The Delta Air Lines deal for 75 x CS100’s was made April 12, 2016 a full 19 months since the last new customer ordered a CSeries (Macquarie Air Finance 40 x CS300’s), so they were desperate for an order as at that time they had just 238 orders after 8 years of sales and marketing.

Then 10 weeks later, June 28, 2016 the Air Canada deal was signed for 45 x CS300’s, though it was announced on February 17, 2016 the day Bombardier’s 2015 financials were announced showing a Net Loss of $5.34 billion and the announcement 7,500 employees were being laid off, BUT “the icing on the cake” was the Air Canada agreement to buy the 45 x CS300, yee ha ? or boo ?

What is dumping ? when a company exports a product at a price lower than the price it normally charges in its home market. GATT (Article 6) allows countries to take action against dumping, and we all know President Trump is all about BIG announcements on how he is protecting American jobs !

Easy to prove ? what price was Canada’s Porter Airlines offered for the CS100 ? lets see what the price difference is between its offered CS100’s and Delta’s CS100’s ? that should say novels about something, no ?

The problem here is that all of Bombardier’s current 320 orders (not counting the infinity deferral of 40 x CS300’s for Republic Airways which will never need 130-160 seat aircraft as a US regional under CPA) are at a loss.

Lufthansa was the first customer (always has been for CRJ-200’s 700, 900’s a close tie due to the train business ?) back in 2009, and always received a SUPER discount for that, Air Baltic ordered in 2012, Korean Air Lines in 2011, so all early customers got big discounts and with sluggish sales, everyone was getting big discounts, as Bombardier could not, cannot and most likely will not sell a CSeries above its cost of production.

So I have have said for a year the loss on the Delta deal was around $525M and possibly another $315M on the Air Canada deal, or $840M for all 120 aircraft using my 2016 numbers.

Boeing’s number show a loss of $1.02B on the Delta deal which possibly could mean a loss of $612M on the Air Canada deal, or $1.63B for all aircraft, the real numbers only Bombardier knows, but info gets out from airlines, OEM’s eventually.

Anyway, the top 5 executives at Bombardier thought they deserved a 50% raise last month for a “Exceptional” 2016 ?? (Net LOSS of only $981M ? and Revenue down the 2nd year in a row, to $16.339B down $3.442B on 2015 or -17%, and they wanted a raise ? If Boeing’s number son the Delta deal or even my numbers are correct they should ALL be fired !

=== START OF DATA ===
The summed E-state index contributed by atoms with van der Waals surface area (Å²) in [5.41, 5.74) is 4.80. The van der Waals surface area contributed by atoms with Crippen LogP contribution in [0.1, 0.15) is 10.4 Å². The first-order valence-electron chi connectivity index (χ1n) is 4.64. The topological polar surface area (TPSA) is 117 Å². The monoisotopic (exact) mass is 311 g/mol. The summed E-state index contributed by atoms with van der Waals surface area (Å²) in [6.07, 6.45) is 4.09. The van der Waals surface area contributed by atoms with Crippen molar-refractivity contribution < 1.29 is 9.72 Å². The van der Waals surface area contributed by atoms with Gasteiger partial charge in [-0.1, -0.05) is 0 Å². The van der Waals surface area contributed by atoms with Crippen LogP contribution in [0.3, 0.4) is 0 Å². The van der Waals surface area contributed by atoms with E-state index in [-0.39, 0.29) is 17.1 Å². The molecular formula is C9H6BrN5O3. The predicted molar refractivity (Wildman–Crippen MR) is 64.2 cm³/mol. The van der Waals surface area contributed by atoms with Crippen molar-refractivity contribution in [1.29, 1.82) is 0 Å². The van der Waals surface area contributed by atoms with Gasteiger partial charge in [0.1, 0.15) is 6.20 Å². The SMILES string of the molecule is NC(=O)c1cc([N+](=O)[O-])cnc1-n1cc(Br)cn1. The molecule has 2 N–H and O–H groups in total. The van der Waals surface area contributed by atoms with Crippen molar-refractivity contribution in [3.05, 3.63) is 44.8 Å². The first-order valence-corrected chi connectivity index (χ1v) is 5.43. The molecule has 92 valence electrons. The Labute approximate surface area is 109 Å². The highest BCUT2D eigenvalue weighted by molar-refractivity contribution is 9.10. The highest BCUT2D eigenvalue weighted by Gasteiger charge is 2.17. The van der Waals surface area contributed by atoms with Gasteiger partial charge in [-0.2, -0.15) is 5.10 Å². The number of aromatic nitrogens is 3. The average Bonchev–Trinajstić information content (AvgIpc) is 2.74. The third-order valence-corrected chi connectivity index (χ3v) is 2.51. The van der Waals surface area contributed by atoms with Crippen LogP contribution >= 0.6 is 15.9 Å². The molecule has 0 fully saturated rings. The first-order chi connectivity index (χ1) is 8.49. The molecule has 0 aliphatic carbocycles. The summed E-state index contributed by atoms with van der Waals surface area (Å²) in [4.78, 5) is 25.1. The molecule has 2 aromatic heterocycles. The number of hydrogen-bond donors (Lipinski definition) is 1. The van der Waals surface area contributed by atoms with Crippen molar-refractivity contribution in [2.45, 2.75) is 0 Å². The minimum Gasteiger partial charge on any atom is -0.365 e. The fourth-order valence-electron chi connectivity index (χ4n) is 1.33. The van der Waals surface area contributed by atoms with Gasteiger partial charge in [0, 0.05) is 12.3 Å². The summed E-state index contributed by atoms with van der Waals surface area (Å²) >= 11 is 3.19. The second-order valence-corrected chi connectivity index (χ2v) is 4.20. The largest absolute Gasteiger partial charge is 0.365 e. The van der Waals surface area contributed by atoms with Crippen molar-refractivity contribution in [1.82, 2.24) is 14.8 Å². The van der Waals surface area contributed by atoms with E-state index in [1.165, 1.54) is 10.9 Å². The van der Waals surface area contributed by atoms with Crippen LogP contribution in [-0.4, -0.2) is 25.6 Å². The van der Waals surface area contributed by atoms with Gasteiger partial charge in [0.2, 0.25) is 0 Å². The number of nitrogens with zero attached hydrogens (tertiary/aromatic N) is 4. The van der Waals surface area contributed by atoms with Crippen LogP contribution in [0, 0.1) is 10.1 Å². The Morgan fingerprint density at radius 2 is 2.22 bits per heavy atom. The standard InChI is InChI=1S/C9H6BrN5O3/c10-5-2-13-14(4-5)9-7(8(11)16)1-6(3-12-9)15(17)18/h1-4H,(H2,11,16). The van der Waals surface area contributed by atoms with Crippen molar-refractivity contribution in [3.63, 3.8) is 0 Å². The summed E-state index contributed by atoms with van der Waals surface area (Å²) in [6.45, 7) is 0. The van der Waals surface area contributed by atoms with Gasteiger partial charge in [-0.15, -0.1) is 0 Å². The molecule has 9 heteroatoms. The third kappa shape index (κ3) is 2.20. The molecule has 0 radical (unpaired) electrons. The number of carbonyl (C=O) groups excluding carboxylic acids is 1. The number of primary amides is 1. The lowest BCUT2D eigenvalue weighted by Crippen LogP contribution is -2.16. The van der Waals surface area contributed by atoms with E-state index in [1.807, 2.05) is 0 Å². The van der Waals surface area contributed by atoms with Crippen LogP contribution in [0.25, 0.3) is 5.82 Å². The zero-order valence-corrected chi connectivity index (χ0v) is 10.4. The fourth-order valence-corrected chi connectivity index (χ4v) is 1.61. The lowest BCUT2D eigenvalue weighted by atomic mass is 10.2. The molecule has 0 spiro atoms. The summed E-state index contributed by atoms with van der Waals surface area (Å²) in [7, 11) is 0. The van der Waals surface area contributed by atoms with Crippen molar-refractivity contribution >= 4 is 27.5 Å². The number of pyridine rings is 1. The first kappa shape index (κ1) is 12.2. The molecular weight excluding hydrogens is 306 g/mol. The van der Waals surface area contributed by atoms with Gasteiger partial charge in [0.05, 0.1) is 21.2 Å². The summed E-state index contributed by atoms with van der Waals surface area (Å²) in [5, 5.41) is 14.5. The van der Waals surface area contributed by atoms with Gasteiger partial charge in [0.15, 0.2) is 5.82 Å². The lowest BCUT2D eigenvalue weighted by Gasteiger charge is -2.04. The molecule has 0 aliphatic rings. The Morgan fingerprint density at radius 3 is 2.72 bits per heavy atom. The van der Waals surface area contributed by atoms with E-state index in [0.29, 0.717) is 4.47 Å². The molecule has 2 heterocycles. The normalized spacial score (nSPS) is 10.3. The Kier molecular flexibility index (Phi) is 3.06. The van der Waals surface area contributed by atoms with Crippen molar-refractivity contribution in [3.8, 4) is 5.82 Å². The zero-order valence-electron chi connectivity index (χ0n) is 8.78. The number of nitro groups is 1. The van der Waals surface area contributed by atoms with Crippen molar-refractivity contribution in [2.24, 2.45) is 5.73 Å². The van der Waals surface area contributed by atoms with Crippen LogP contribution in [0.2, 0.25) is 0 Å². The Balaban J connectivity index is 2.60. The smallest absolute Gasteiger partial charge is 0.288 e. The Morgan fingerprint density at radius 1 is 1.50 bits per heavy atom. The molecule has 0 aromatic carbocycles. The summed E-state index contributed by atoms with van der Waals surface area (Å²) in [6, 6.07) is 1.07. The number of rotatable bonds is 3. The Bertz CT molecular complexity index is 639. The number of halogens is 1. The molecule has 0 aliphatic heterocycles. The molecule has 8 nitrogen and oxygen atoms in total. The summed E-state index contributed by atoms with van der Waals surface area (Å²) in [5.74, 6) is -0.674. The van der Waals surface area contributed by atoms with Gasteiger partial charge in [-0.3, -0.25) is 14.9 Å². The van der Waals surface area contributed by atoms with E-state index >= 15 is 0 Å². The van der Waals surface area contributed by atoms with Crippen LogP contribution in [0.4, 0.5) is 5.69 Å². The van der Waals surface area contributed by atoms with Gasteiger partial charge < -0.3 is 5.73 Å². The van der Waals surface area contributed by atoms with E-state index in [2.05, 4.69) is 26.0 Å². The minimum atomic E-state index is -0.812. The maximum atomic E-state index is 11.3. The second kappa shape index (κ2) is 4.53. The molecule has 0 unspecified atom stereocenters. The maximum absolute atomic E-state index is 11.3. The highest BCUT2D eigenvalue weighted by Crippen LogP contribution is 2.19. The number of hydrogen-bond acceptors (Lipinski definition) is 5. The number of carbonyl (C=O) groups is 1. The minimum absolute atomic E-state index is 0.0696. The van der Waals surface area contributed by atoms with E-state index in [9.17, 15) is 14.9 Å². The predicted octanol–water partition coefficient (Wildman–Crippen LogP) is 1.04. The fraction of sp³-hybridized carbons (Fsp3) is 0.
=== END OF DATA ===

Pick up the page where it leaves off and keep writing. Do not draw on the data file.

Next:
This one was real short, I am getting better no ? thank you.

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About Aviation Doctor - Helping aviation companies to transform the present into a more profitable tomorrow

I am a Canadian and EU national with an MBA and 33+ years experience in aviation business development with 20 years overseas and work in 25+ countries. A former investment/merchant banker (mergers and acquisitions to corporate turnarounds). airline and OEM senior executive and past owner of 6 successful aviation companies in 3 countries (executive jet charter/management companies, aircraft sales, aircraft broker, airline/aerospace consulting to aircraft insurance). I have a very diverse aviation background with 75+ aviation companies (45+ airlines of all sizes, OEM's, airports, lessors, MRO to service providers) as consultant, executive management, business analyst and business development adviser. Excellent success track record in International Business Development. Most work with airlines is with new start-ups and restructuring of troubled carriers. I sold new business jets, turboprops and helicopters for Cessna, Raytheon, Gulfstream to Eurocopter as an ASR as well as undertaking sales and marketing of commercial aircraft for Boeing, de Havilland, Dornier, Saab and Beechcraft. Brokered everything from LET-410's to B747's and from piston PA31 to G550 business jets. I look beyond the headlines of the aviation news and analyze what the meaning and consequences of the new information really means. There is a story behind each headline that few go beyond. Picked the name Aviation Doctor, as much of my work has been with troubled companies or those that want and need to grow profitably. I fix problems be in the business, and help with restructuring for a better tomorrow. You can reach me with comments or suggestions at: Tomas.Aviation@gmail.com and I comment a lot on Google+, my Facebook and LinkedIN.